Quantcast
Home » byline

Can the US green card be withdrawn?

By

Permanent resident visas are not really “permanent.” A “green card” may still be revoked by the US Department of Homeland Security on certain grounds. In some cases, green card holders may even face the threat of deportation.

Posted: August 3rd, 2014 in Global Pinoy | Read More »

IMFO

Illegal minors: Some came ‘accompanied by a stranger’

By

“I was introduced to a man I’d never seen. He held my hand, as I boarded an airplane for the first time.” This is how Jose Antonio Vargas (Jose), a Pulitzer prize-winning Filipino journalist, described his departure for the United States. It was 1993 and he was 12 years old at the time.

Posted: July 27th, 2014 in Columnists,Featured Columns,Global Pinoy | Read More »

IMFO

A positive development on petitions by US-citizen parents

By

The recently released August 2014 Visa Bulletin of the US Department of State reveals an unusual movement in the priority dates of certain petitions of US citizens. For the first time in many years, the priority dates for the first preference category (F1) petitions by US citizens on behalf of their adult single children are advancing faster than petitions by green card holders under the F2B category. What is accelerating the priority dates under the F1 category?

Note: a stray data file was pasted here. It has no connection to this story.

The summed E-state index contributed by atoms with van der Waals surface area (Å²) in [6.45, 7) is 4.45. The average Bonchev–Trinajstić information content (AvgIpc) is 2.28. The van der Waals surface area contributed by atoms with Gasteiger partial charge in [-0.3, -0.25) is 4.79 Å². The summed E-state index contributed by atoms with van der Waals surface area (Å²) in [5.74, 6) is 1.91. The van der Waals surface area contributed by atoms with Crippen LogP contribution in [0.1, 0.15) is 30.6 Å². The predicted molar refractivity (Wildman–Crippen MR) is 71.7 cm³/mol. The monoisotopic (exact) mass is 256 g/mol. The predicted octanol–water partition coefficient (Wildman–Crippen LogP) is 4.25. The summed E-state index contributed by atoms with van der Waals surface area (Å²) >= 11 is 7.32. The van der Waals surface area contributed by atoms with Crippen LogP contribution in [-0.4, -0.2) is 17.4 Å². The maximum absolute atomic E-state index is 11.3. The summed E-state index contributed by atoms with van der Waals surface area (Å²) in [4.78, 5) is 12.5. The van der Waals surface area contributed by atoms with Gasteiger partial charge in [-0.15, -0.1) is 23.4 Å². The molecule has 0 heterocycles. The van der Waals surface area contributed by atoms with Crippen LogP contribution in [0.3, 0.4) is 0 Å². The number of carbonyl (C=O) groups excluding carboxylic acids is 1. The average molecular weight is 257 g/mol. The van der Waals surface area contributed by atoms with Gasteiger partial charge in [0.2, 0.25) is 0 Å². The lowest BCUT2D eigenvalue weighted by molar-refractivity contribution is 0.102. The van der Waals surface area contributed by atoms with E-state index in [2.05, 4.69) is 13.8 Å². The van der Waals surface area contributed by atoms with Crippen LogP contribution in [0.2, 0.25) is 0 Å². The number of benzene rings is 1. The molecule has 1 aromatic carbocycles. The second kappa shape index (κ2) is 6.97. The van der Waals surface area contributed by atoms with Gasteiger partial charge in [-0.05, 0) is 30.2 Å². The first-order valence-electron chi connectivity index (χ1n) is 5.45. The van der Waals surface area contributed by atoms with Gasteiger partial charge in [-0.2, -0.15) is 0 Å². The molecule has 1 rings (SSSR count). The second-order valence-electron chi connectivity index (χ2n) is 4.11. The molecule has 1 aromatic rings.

Posted: July 20th, 2014 in Global Pinoy | Read More »

IMFO

Good moral character matters in immigration and naturalization processes

By

Jonas was petitioned by an American employer to work as a software engineer. He was given a working (H1B) visa in 2005, valid until 2008. A year after his arrival, however, Jonas was arrested while traveling domestically from Los Angeles to New York. A Transportation Security Administration (TSA) agent discovered methamphetamine and drug paraphernalia in his luggage. Jonas was taken into custody and charged with illegal possession of a controlled substance, a criminal offense.

Posted: July 6th, 2014 in Global Pinoy | Read More »

IMFO

Convicted sex offenders are not qualified to file family petitions

By

Deportations from the United States usually arise in cases of non-US citizens committing crimes or violations of immigration law. However, in certain instances, deportation may also arise when it is discovered that the petitioning fiancé or spouse had been convicted of a sexual offense against a minor.

Posted: June 22nd, 2014 in Featured Columns,Global Pinoy,Headlines | Read More »

Advertisement
Advertisement
Marketplace